Italian authorities fear that their worst nightmare is materializing before their eyes: as droves of immigrants arrive on Italy’s shores, they have no choice but to remain in Italy.
According to analysts, the worst is yet to come. Until a few days ago the Italian peninsula was a transit channel for tens of thousands of desperate migrants en route to the countries of Northern Europe, yet now these same migrants are finding themselves stranded in Italy because of closed borders to the north. Overnight, Italy has moved from being a passageway to a dead end.
Six countries— Germany, Austria, Sweden, Norway, Denmark and Slovenia—have suspended the treaty for two years, and others appear ready to follow them. In many respects, Schengen no longer exists.
With the recent closure of the Austrian border, the border points have already begun to be besieged, and authorities are expecting a migrant tent city to form there. Moreover, when good weather returns, they warn, arrivals could increase tenfold.
The Italian Minister of the Interior, Angelino Alfano, lashed out at those proposing that Italy follow suit and shut down Schengen, warning them that the economic damage to Italy would be enormous and that “we cannot put barbed wire in the Mediterranean Sea,” suggesting there would be no way to stem the tide of immigrants.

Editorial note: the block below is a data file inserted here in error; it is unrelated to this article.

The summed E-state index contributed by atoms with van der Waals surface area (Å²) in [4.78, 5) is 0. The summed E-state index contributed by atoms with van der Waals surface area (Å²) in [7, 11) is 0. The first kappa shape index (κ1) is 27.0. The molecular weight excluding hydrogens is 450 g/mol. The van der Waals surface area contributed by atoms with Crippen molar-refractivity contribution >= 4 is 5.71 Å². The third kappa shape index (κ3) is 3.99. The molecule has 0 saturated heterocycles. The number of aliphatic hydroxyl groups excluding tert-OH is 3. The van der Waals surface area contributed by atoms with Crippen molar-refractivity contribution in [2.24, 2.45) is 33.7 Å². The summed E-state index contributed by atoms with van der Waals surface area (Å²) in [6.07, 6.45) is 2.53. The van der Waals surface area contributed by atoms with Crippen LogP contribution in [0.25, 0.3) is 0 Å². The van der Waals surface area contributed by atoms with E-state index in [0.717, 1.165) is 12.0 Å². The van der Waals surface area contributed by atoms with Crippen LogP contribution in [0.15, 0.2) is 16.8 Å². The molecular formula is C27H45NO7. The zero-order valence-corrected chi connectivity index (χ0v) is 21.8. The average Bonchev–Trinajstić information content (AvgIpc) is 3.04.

As a country of first arrival, Italy has more to lose from the breakdown of Schengen than any other European nation, perhaps with the exception of Greece. In 2015 alone more than 150,000 migrants reached Italian shores, but the vast majority continued north, with many heading to France, Germany or the countries of Scandinavia. Now that the Schengen Treaty is all but a dead letter, the Alps have once again become an insurmountable barrier.
In this dramatic panorama the bulk of the migrants are expected to come through the “Balkan route,” and according to experts, some 400 thousand immigrants will be arriving in the coming weeks. Sources at the Interior Ministry have also expressed fears that many migrants will begin to circumvent Greece and Croatia and come directly to the ports of Ancona and Bari in southern Italy.
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